I think our hands are our most expressive feature. When I meet elderly people, I love to look at their hands and think of all the work they have done, the things they have created, the places they have travelled, the lives they have touched, the things they have held and loved and the things they have held and lost. Some are beautiful and smooth, others work worn and rough. Oh the stories they could tell....
My Mom, sisters and I recently spent the day together, along with my sister's daughter Hannah. Even though we are all related, we were saying how different our hands looked and how you could tell our ages by our hands. We decided it would be really neat to have a photo of our hands...3 generations. It became our day's project. After breakfast and coffee we took our photo and all trooped to the photo booth to develop our photo, with copies for each of us. From there to the frame shop to find each of us a frame that suited our tastes and decor and then home to polish our frames and mount our pictures. It was such a fun day, filled with much laughter and lots of ribbing that only sisters and mothers can share. It is a photo we will all cherish.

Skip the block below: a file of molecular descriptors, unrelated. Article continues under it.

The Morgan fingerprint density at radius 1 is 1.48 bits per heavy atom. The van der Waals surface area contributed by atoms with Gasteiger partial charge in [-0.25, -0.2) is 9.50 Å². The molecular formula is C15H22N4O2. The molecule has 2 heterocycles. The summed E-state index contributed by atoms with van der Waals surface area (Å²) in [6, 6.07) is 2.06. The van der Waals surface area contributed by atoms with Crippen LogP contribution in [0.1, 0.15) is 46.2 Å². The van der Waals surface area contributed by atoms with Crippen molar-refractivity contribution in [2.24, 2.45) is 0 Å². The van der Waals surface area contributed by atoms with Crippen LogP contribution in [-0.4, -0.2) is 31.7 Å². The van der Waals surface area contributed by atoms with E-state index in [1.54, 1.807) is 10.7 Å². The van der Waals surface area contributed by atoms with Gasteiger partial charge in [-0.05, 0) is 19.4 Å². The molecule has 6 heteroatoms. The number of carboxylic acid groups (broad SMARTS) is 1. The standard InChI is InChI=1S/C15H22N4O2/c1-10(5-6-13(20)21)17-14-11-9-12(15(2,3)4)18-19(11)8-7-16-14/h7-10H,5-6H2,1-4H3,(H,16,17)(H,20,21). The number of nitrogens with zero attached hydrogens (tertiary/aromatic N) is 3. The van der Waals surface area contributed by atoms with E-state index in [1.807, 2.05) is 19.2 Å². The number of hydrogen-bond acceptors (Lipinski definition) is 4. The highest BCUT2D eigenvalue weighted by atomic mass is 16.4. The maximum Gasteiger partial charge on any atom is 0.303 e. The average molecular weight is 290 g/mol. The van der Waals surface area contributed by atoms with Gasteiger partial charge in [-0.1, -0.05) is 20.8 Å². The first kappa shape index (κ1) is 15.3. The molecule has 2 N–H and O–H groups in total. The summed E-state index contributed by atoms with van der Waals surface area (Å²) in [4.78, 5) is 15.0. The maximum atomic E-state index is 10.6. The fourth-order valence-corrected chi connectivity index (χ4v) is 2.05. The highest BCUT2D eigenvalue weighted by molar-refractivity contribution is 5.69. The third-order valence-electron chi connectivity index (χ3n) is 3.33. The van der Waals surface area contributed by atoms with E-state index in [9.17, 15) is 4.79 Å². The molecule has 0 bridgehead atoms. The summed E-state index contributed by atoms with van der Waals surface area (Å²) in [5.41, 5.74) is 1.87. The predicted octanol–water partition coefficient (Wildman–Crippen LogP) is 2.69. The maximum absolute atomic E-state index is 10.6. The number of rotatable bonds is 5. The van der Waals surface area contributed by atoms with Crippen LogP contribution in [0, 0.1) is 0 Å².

Clockwise from top right:
Rogene Franklin Freed: 83, wife, mother of 6 children, gardener, and home builder
Cynthia Freed Tomaszewski: 55, wife, mother of 1 son, quilter, sailor, and world traveller
Beth Ann Freed Thomas: 50, wife, fashion coordinator, office manager, and gardener
Amy Freed Cooper: 49, wife, mother of 3 children, legal secretary, baker, and voracious reader
Hannah Cooper: 17, student, baseball player, volleyball player, and a lover of all sports.
Memories of making a memory quilt (get the tissues) - In March, PaperGirl (aka Mary Fons) put out a challenge to her followers: write about the last quilt you made. Our director of marketing (aka Karen Johns...
2 days ago